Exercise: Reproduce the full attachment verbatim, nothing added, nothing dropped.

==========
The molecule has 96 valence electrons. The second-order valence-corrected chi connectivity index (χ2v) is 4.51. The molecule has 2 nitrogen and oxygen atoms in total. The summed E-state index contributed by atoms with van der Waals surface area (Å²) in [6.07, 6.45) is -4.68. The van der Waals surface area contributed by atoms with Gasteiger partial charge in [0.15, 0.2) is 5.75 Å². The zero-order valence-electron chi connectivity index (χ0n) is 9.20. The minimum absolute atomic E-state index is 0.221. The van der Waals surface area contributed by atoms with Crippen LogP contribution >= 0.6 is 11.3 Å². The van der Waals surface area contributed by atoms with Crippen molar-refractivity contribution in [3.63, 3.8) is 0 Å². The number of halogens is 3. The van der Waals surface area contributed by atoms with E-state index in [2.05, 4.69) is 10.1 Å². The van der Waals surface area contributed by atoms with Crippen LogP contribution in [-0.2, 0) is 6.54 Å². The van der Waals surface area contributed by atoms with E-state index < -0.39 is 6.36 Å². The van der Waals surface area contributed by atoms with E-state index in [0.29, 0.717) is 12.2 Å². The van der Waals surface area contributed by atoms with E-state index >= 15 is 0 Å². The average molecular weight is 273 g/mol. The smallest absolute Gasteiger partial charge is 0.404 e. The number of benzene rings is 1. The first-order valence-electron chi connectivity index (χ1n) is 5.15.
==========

The molecule has 96 valence electrons. The second-order valence-corrected chi connectivity index (χ2v) is 4.51. The molecule has 2 nitrogen and oxygen atoms in total. The summed E-state index contributed by atoms with van der Waals surface area (Å²) in [6.07, 6.45) is -4.68. The van der Waals surface area contributed by atoms with Gasteiger partial charge in [0.15, 0.2) is 5.75 Å². The zero-order valence-electron chi connectivity index (χ0n) is 9.20. The minimum absolute atomic E-state index is 0.221. The van der Waals surface area contributed by atoms with Crippen LogP contribution >= 0.6 is 11.3 Å². The van der Waals surface area contributed by atoms with Crippen molar-refractivity contribution in [3.63, 3.8) is 0 Å². The number of halogens is 3. The van der Waals surface area contributed by atoms with E-state index in [2.05, 4.69) is 10.1 Å². The van der Waals surface area contributed by atoms with Crippen LogP contribution in [-0.2, 0) is 6.54 Å². The van der Waals surface area contributed by atoms with E-state index < -0.39 is 6.36 Å². The van der Waals surface area contributed by atoms with E-state index in [0.29, 0.717) is 12.2 Å². The van der Waals surface area contributed by atoms with E-state index >= 15 is 0 Å². The average molecular weight is 273 g/mol. The smallest absolute Gasteiger partial charge is 0.404 e. The number of benzene rings is 1. The first-order valence-electron chi connectivity index (χ1n) is 5.15.